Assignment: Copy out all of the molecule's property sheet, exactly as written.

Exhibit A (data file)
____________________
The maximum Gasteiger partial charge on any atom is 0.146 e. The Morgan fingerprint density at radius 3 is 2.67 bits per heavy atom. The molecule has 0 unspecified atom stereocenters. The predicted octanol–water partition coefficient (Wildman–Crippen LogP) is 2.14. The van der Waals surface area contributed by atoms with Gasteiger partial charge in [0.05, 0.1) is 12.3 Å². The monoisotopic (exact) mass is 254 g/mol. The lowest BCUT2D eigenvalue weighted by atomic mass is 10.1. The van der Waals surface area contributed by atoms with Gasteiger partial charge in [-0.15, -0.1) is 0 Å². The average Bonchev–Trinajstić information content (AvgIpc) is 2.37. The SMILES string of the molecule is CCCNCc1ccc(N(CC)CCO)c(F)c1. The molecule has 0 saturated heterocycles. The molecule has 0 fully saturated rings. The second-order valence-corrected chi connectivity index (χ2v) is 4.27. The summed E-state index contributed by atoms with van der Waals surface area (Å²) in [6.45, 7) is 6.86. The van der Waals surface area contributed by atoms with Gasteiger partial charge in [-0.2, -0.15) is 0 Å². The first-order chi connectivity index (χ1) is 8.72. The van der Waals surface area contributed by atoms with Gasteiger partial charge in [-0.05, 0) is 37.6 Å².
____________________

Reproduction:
The maximum Gasteiger partial charge on any atom is 0.146 e. The Morgan fingerprint density at radius 3 is 2.67 bits per heavy atom. The molecule has 0 unspecified atom stereocenters. The predicted octanol–water partition coefficient (Wildman–Crippen LogP) is 2.14. The van der Waals surface area contributed by atoms with Gasteiger partial charge in [0.05, 0.1) is 12.3 Å². The monoisotopic (exact) mass is 254 g/mol. The lowest BCUT2D eigenvalue weighted by atomic mass is 10.1. The van der Waals surface area contributed by atoms with Gasteiger partial charge in [-0.15, -0.1) is 0 Å². The average Bonchev–Trinajstić information content (AvgIpc) is 2.37. The SMILES string of the molecule is CCCNCc1ccc(N(CC)CCO)c(F)c1. The molecule has 0 saturated heterocycles. The molecule has 0 fully saturated rings. The second-order valence-corrected chi connectivity index (χ2v) is 4.27. The summed E-state index contributed by atoms with van der Waals surface area (Å²) in [6.45, 7) is 6.86. The van der Waals surface area contributed by atoms with Gasteiger partial charge in [-0.2, -0.15) is 0 Å². The first-order chi connectivity index (χ1) is 8.72. The van der Waals surface area contributed by atoms with Gasteiger partial charge in [-0.05, 0) is 37.6 Å².